When I read them in the 1980s and the Soviet Union was still around, Hayek and Schumpeter made for highly effective critiques of Soviet Communism. But Communism was already dead at that point and just didn't know it yet (although many Communists did, right John?) and had been forcibly imposed by Marxist revolution anyway.

I'm starting to think Communism was good for our capitalist system because it kept reminding us what we didn't want to be. Now we seem to have forgotten it all and appear to be caught in the throes of some kind of demented hysteria - which if you read the history of the Depression, you may notice has happened before.

The third book talks about the role of the individual in a deteriorating economic situation. Atlas Shrugged, by Ayn Rand, was not published until 1957, although in many ways it appears to be set in the 1930s. Rand's themes are pretty well known, although they certainly seem to have been forgotten lately: namely that rational ("Objectivist") individual liberty is essential to the survival and prosperity of human civilization. Take away that simple motivation: that every person has the right to the fruits of their own labors - and it's only a matter of time until civilization collapses. Rand was particularly harsh towards collectivism, in particular collectivized labor - a particularly prescient theme in view of the current problems being suffered by the American auto industry.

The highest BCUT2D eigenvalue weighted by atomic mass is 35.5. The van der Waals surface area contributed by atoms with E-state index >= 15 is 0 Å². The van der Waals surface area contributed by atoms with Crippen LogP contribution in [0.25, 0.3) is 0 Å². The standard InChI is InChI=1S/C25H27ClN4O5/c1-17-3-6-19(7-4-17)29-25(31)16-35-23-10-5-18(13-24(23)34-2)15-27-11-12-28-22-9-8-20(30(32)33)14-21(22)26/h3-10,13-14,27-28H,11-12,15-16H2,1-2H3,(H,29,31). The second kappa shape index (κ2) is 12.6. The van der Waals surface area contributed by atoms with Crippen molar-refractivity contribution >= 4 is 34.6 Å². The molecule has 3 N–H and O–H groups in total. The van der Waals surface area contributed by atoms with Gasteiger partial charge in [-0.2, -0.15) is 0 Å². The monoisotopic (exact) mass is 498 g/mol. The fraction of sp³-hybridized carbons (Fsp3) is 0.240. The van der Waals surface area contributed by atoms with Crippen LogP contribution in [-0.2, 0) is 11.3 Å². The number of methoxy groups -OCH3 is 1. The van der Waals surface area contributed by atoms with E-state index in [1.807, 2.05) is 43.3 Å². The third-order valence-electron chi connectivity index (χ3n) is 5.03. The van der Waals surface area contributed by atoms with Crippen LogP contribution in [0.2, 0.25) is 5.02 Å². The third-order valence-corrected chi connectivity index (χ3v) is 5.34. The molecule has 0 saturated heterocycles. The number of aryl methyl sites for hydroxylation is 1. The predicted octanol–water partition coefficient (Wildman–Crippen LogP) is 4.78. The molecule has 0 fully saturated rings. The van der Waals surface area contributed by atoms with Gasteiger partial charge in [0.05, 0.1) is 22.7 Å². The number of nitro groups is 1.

As I write this I'm listening to a TV news story saying the big 3 car makers have reached an "agreement" with the United Auto Workers in which the UAW gives up essentially nothing, and guarantees at least another $25 billion will be needed to "prop up" these non-viable companies in the next quarter alone. Of course the government will not allow the car companies to enter bankruptcy, because that would give them the legal leverage to break the death-grip of the unions.

The theme of these classically liberal authors is simple: in economics, it is the power of the individual that counts, and it is the nature of human society to take away that power, with bad result.

On the other side of the fence are the "modernist" Liberals, who are currently in favor, represented most famously by John Maynard Keynes and John Kenneth Galbraith.